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Changing history

From cattle farm to nature's paradise

Farm Ondekaremba is founded in 1900 by German emigrant Erich Rust in the colony of German South West Africa. Rust buys the 16,600 ha (166 km²) farm at a price of 2.60 Goldmark per hectare. Ondekaremba means "place of good grazing land" in the language of the Herero.

  • Ondekaremba History

    Silent witness of the founding years: Ondekaremba’s old wind pump

  • Ondekaremba History

    The grave of the farm’s founder, Erich Rust, on the small family cemetery

  • Ondekaremba History

    The restaurant and bar of Odekaremba Lodge are now located in the former farmhouse

It is not an easy beginning. By 1903 Erich Rust has managed to build a house out of self-quarried quartzite building blocks. Water is scarce, which is a big problem. A big water reservoir for cattle is constructed on the bank of the dry Seeis riverbed. Several attempts to drill for water fail.

During the war of the Herero and Nama against the Germans 1904-1908 the Rust family loses the greater part of their livestock. During an attack by the Herero over Easter 1905 two Schutztruppe soldiers and three farm labourers die at Ondekaremba.

Farming only slowly gains momentum in the years after the war. Erich Rust keeps cattle and goats, later Karakul sheep. However, attempts to cultivate maize and other vegetables are unsuccessful.

The railway line from Windhoek to Ondekaremba is constructed in 1922. The Rust family manages a well-frequented shop, where farmers from the east of the country do purchases while their cattle is loaded for transport. But business declines with the further development of the railway line to Gobabis in 1936.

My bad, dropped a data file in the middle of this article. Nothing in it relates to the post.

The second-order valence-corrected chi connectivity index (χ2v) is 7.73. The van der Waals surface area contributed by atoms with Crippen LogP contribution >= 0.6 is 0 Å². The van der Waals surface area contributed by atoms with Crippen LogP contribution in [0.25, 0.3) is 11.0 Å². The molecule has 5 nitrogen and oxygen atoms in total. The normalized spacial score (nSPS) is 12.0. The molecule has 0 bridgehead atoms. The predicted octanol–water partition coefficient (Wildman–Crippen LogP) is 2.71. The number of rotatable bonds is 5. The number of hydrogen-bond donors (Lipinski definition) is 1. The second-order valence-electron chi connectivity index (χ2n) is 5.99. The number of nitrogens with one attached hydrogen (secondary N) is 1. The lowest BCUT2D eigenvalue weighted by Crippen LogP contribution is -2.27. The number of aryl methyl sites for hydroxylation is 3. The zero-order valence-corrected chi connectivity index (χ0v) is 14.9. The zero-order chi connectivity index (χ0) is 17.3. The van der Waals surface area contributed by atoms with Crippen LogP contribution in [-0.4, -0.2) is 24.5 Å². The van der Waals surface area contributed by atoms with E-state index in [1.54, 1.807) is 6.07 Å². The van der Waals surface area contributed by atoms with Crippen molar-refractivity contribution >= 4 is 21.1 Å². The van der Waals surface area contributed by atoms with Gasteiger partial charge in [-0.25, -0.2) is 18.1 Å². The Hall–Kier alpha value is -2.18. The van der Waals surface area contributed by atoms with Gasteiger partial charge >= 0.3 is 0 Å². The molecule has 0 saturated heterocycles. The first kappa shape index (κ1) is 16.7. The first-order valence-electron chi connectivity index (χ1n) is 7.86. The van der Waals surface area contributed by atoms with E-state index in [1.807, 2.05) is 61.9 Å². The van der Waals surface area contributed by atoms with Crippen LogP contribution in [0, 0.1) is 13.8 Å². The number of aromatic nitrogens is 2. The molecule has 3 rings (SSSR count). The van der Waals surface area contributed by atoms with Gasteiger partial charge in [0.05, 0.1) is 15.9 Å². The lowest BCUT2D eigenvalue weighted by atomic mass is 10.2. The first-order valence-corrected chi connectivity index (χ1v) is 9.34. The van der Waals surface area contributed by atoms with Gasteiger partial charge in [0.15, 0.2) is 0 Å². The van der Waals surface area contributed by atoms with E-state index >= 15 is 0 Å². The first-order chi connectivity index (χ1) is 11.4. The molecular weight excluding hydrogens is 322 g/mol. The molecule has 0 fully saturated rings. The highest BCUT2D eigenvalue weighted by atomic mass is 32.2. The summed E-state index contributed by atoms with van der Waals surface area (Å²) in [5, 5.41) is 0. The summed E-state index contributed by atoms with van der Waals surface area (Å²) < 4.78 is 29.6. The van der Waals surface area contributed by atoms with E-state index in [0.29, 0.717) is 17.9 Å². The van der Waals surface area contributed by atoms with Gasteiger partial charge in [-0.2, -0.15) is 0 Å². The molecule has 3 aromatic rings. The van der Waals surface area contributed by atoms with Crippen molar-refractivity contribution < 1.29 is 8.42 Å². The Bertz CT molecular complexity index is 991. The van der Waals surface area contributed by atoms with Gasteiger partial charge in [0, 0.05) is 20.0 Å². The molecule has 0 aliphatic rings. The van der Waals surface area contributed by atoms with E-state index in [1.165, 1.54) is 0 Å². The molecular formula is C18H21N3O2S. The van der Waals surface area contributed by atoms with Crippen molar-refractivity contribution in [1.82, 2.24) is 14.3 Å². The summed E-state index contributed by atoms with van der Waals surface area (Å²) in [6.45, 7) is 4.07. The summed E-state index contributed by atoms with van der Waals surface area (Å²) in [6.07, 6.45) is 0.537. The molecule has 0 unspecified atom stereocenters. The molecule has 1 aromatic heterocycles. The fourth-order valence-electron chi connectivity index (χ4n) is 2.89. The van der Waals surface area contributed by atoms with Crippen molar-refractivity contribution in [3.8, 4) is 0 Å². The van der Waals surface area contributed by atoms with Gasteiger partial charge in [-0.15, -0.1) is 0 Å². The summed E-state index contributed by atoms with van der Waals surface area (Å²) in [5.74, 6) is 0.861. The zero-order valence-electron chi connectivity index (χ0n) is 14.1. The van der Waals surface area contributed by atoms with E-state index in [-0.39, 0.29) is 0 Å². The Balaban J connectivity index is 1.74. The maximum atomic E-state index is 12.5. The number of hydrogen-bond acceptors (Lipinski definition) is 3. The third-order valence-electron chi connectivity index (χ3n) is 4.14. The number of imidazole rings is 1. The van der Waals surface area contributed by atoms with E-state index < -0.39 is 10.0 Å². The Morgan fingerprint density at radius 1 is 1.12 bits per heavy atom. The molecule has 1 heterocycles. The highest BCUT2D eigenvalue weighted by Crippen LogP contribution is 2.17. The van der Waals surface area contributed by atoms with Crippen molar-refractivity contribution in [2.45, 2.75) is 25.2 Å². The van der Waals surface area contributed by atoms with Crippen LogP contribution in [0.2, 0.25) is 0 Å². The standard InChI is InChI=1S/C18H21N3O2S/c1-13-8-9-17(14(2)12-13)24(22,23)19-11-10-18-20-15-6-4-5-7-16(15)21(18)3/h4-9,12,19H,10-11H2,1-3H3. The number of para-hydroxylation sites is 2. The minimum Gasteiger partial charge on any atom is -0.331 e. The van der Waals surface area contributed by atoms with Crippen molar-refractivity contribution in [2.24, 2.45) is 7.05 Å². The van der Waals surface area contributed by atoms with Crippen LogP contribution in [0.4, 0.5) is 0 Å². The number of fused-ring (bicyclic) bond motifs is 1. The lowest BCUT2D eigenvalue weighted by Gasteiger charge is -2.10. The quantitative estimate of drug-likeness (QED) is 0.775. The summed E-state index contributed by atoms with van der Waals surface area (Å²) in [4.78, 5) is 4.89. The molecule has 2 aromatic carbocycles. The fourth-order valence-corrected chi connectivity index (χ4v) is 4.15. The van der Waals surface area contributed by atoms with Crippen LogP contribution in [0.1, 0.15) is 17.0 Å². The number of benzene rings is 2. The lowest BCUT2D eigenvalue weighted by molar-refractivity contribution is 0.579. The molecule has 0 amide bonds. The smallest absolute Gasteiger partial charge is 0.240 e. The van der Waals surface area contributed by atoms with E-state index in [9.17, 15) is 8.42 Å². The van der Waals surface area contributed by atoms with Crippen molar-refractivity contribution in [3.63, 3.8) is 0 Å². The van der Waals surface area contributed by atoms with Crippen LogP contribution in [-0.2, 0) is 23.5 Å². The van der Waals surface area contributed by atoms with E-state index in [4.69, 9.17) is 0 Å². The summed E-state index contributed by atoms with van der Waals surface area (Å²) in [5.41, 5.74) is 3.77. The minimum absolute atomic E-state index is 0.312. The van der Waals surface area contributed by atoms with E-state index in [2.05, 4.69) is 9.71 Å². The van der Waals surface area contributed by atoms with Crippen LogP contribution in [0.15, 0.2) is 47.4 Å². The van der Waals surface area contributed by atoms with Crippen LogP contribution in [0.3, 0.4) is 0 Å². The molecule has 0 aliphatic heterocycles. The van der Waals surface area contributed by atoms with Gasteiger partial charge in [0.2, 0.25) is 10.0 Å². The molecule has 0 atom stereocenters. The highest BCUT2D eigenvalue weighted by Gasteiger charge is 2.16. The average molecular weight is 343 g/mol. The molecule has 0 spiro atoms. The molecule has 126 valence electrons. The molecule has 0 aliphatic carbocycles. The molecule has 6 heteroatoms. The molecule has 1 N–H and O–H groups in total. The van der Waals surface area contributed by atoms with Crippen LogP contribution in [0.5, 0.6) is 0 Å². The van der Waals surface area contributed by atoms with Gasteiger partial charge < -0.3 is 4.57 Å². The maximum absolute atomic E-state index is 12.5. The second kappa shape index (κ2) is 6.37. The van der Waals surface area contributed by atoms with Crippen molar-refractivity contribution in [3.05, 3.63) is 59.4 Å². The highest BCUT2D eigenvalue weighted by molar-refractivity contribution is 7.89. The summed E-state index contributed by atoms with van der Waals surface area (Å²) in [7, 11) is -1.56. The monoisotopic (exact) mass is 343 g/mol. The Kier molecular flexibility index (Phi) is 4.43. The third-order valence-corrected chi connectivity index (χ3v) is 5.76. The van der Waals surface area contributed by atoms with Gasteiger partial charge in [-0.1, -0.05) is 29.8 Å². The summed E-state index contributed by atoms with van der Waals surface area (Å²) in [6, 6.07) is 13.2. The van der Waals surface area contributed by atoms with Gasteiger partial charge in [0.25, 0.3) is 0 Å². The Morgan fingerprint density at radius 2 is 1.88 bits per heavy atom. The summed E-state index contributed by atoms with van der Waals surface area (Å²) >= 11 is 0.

In the same year the farm is divided and handed over to two of Rust's sons. Ondekaremba thus shrinks to the 8,000 ha (80 km²) area north of the railway line. The other part is named Sonnleiten after the sunny slope of the Bismarck Mountains in the south. Today Sonnleiten houses a farm residence for pensioners from Namibia and germanophone Europe.

The oldest son Joachim Rust solves the water problem – by successfully drilling for water and building small dams. In 1961 the government takes 500 ha (5 km²) – for the construction of the International Airport.

In 1986 Joachim’s son Immo and his wife Ute take over the farm. They concentrate on cattle farming. Four years after Namibia’s independence in 1990, when more and more international tourists visit the country, they register Ondekaremba as a guest farm. Located only 7 km from the airport, the lodgings are the ideal point of arrival or departure for a holiday in Namibia. A small campsite caters for lovers of the outdoors.

When Odekaremba changes owners in 2011, it partners with Waterberg Wilderness private nature reserve. The guest farm becomes a lodge. In 2015 value-for-money self-catering accommodation is added with the Erioloba Village. In 2016 most of the farmland is sold off and a third partner, Ghaub (nature reserve and farm) joins the party. The heart of Ondekaremba remains intact: the natural paradise of the dry riverbed and bush savannah with the lodge, Erioloba Village and the campsite.